Whether you’re pondering a new purchase or have a renewal on the horizon, there are changes to LinkedIn Sales Navigator pricing that you should be aware of. For the uninitiated, Microsoft acquired LinkedIn several years ago – but that doesn’t mean Sales Navigator is a standard part of Microsoft’s Enterprise Agreement. To the contrary, actually.
While we have seen a few instances where some version of Sales Navigator is included in a Microsoft EA, NPI almost always sees standalone offers from LinkedIn as we’re helping clients optimize IT purchase costs.
LinkedIn Sales Navigator pricing can be challenging to evaluate. Only entry-level edition pricing is published and that typically applies only to small quantities. LinkedIn doesn’t publish the price of its most robust edition (formerly Enterprise) which is the option that most sizable enterprises are interested in. In addition, our experience is that LinkedIn sales representatives have the flexibility to get creative with any list (or Standard) pricing reflected on quotes.
Multiple Increases, Changes to LinkedIn Sales Navigator Pricing Keeps Customers on Their Toes
For the list pricing that is published, LinkedIn has been increasing it rather consistently. The standard (i.e., what’s published on their website) price for a yearlong prepaid subscription of Sales Navigator Teams has gone from $1,200 to $1,240 to $1,300 over the last few years, the most recent occurring in November 2021. In February of 2022, the pricing page was updated to reflect new editions for Sales Navigator, and yet another price increase.
- Professional Edition was replaced with Core Edition. Pricing went from $780 to $960 per year.
- Sales Navigator Teams was replaced with Advanced. Standard pricing went from $1,300 (it had been $1,240 as recently as April 2021) to $1,500.
- Enterprise was replaced with Advanced Plus. According to NPI’s price benchmark data, pricing had been ~$1,600 at the lowest quantity. While LinkedIn doesn’t publish standard pricing for Advanced Plus, and NPI hasn’t encountered it yet in a client offer, we expect it to be $1,800+.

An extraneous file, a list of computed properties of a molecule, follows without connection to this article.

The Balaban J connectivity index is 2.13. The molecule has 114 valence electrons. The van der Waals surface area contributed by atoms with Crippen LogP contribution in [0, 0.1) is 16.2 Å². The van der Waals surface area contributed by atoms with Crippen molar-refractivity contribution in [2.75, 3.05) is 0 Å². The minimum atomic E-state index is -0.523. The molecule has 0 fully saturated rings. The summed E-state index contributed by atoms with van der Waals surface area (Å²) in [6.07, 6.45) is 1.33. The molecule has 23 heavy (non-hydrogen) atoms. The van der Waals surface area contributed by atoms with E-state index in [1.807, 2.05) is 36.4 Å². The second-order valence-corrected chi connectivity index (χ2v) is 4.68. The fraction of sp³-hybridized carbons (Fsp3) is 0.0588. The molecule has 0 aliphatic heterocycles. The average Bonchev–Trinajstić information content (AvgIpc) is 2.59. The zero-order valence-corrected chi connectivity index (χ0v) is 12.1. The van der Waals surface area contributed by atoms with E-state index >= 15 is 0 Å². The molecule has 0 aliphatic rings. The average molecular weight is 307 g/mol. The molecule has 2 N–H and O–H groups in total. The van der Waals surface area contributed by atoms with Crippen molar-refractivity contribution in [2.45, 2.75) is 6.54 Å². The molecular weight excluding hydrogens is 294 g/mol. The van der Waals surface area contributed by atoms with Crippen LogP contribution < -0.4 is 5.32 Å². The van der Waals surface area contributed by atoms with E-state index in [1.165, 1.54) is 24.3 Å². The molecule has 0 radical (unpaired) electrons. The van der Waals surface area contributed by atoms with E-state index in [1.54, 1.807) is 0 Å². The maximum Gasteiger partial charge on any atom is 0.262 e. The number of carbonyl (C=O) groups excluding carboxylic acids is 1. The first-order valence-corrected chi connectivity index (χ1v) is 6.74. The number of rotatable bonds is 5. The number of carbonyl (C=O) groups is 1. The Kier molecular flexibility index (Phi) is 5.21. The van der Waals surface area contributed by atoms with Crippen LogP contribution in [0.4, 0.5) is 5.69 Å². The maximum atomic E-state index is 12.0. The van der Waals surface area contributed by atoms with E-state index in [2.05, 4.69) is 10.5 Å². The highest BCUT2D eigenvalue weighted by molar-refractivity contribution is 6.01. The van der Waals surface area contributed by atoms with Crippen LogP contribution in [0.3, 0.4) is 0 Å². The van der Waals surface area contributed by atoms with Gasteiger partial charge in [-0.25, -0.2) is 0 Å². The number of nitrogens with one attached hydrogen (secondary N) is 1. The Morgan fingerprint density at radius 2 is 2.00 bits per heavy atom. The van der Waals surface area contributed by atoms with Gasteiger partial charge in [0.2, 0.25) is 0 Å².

LinkedIn is not known to be a generous discounter, but it does have tiers and exhibit some flexibility. To ensure you’re receiving the best possible discount, you should push for SKU transparency on quotes and list pricing. Additionally, LinkedIn will often offer discounts for multi-year commitments. A word of caution, however – make sure your discount is being applied to the right SKU. A discount is only effective when it’s being applied to the right subscription at the right volume tier.
Negotiation Leverage and Pitfalls for Your Next LinkedIn Sales Navigator Purchase
Customers should leverage current pricing during negotiations as a means to counter the vendor’s recent price increases. If there’s sizable growth, consider broaching an early extension. But be ready for LinkedIn to swap in the new editions in the years being added.
We expect LinkedIn to leverage its price increases to make the case that customers should consider an ELA offering, such as its SSEP (Sales Solution Enterprise Program). In this case, LinkedIn will push for higher subscription commitments, but will offer more sizable discounts compared to a traditional renewal often through the inclusion of quantity buffers and other deal “sweeteners.”
You should also evaluate new features as part of your negotiation prep. The new editions align closely with their predecessors, but they’re not exact. Dropping from Enterprise to Advanced, or ensuring you move from Teams to Advanced (and not Advanced Plus), are two scenarios where rationalization between old and new editions translate into material cost savings.